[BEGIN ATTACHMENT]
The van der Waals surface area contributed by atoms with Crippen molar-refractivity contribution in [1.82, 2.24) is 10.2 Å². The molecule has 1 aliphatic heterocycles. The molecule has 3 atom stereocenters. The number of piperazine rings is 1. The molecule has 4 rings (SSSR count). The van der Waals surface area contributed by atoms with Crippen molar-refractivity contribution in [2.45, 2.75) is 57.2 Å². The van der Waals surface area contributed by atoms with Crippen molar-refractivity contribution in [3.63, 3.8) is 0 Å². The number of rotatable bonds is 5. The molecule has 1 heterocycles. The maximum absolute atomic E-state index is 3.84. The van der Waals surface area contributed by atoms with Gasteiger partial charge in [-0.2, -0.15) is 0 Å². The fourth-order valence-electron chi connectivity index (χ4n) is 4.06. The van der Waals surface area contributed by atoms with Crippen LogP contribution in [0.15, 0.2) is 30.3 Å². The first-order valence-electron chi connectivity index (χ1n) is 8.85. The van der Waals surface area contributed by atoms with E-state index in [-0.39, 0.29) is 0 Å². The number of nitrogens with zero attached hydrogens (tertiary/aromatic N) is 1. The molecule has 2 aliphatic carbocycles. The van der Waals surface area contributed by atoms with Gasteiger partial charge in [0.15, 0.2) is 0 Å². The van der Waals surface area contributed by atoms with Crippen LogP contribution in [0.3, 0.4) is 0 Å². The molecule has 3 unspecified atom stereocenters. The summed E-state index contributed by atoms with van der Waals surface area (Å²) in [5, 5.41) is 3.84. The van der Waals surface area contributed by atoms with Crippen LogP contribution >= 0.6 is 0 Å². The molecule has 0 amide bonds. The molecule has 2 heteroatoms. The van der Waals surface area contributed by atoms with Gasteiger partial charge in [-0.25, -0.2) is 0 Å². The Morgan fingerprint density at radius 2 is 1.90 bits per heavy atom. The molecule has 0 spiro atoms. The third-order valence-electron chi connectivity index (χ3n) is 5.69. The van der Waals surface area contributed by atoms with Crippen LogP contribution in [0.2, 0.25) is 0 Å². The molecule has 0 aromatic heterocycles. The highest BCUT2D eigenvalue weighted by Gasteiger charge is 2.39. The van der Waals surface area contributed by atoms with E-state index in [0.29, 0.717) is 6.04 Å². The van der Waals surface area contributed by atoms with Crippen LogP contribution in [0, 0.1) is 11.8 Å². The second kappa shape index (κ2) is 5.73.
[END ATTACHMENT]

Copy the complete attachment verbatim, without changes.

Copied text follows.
The van der Waals surface area contributed by atoms with Crippen molar-refractivity contribution in [1.82, 2.24) is 10.2 Å². The molecule has 1 aliphatic heterocycles. The molecule has 3 atom stereocenters. The number of piperazine rings is 1. The molecule has 4 rings (SSSR count). The van der Waals surface area contributed by atoms with Crippen molar-refractivity contribution in [2.45, 2.75) is 57.2 Å². The van der Waals surface area contributed by atoms with Crippen molar-refractivity contribution in [3.63, 3.8) is 0 Å². The number of rotatable bonds is 5. The molecule has 1 heterocycles. The maximum absolute atomic E-state index is 3.84. The van der Waals surface area contributed by atoms with Gasteiger partial charge in [-0.2, -0.15) is 0 Å². The fourth-order valence-electron chi connectivity index (χ4n) is 4.06. The van der Waals surface area contributed by atoms with Crippen LogP contribution in [0.15, 0.2) is 30.3 Å². The first-order valence-electron chi connectivity index (χ1n) is 8.85. The van der Waals surface area contributed by atoms with E-state index in [-0.39, 0.29) is 0 Å². The number of nitrogens with zero attached hydrogens (tertiary/aromatic N) is 1. The molecule has 2 aliphatic carbocycles. The van der Waals surface area contributed by atoms with Gasteiger partial charge in [0.15, 0.2) is 0 Å². The van der Waals surface area contributed by atoms with Crippen LogP contribution in [0.3, 0.4) is 0 Å². The molecule has 3 unspecified atom stereocenters. The summed E-state index contributed by atoms with van der Waals surface area (Å²) in [5, 5.41) is 3.84. The van der Waals surface area contributed by atoms with Crippen LogP contribution >= 0.6 is 0 Å². The molecule has 0 amide bonds. The molecule has 2 heteroatoms. The van der Waals surface area contributed by atoms with Gasteiger partial charge in [-0.25, -0.2) is 0 Å². The Morgan fingerprint density at radius 2 is 1.90 bits per heavy atom. The molecule has 0 spiro atoms. The third-order valence-electron chi connectivity index (χ3n) is 5.69. The van der Waals surface area contributed by atoms with Crippen LogP contribution in [0.2, 0.25) is 0 Å². The molecule has 0 aromatic heterocycles. The highest BCUT2D eigenvalue weighted by Gasteiger charge is 2.39. The van der Waals surface area contributed by atoms with E-state index in [0.29, 0.717) is 6.04 Å². The van der Waals surface area contributed by atoms with Crippen LogP contribution in [0, 0.1) is 11.8 Å². The second kappa shape index (κ2) is 5.73.